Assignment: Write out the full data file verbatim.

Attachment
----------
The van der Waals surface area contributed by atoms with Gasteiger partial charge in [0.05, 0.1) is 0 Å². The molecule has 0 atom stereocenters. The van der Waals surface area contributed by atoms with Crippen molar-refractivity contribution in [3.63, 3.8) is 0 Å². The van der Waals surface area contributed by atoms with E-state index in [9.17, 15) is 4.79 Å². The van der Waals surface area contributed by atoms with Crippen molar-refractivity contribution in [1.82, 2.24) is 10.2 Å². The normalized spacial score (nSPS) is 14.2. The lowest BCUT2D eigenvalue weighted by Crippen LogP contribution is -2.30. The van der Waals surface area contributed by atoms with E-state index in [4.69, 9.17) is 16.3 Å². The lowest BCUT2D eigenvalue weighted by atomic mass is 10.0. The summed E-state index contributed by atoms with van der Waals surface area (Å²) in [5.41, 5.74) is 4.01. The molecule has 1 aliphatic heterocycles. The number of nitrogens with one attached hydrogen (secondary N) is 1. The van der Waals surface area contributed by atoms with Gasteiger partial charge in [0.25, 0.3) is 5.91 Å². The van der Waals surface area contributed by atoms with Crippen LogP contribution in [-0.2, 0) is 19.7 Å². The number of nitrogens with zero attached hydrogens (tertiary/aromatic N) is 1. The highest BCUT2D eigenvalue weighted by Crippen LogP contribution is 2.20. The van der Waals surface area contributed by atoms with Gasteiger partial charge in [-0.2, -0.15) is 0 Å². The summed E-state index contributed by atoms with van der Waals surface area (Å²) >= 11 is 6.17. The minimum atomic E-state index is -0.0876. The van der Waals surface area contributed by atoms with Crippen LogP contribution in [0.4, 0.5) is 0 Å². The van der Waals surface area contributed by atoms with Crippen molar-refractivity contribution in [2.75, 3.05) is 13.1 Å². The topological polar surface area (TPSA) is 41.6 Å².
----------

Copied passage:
The van der Waals surface area contributed by atoms with Gasteiger partial charge in [0.05, 0.1) is 0 Å². The molecule has 0 atom stereocenters. The van der Waals surface area contributed by atoms with Crippen molar-refractivity contribution in [3.63, 3.8) is 0 Å². The van der Waals surface area contributed by atoms with E-state index in [9.17, 15) is 4.79 Å². The van der Waals surface area contributed by atoms with Crippen molar-refractivity contribution in [1.82, 2.24) is 10.2 Å². The normalized spacial score (nSPS) is 14.2. The lowest BCUT2D eigenvalue weighted by Crippen LogP contribution is -2.30. The van der Waals surface area contributed by atoms with E-state index in [4.69, 9.17) is 16.3 Å². The lowest BCUT2D eigenvalue weighted by atomic mass is 10.0. The summed E-state index contributed by atoms with van der Waals surface area (Å²) in [5.41, 5.74) is 4.01. The molecule has 1 aliphatic heterocycles. The number of nitrogens with one attached hydrogen (secondary N) is 1. The van der Waals surface area contributed by atoms with Gasteiger partial charge in [0.25, 0.3) is 5.91 Å². The van der Waals surface area contributed by atoms with Crippen LogP contribution in [-0.2, 0) is 19.7 Å². The number of nitrogens with zero attached hydrogens (tertiary/aromatic N) is 1. The highest BCUT2D eigenvalue weighted by Crippen LogP contribution is 2.20. The van der Waals surface area contributed by atoms with Gasteiger partial charge in [-0.2, -0.15) is 0 Å². The summed E-state index contributed by atoms with van der Waals surface area (Å²) >= 11 is 6.17. The minimum atomic E-state index is -0.0876. The van der Waals surface area contributed by atoms with Crippen LogP contribution in [0.4, 0.5) is 0 Å². The van der Waals surface area contributed by atoms with Crippen molar-refractivity contribution in [2.75, 3.05) is 13.1 Å². The topological polar surface area (TPSA) is 41.6 Å².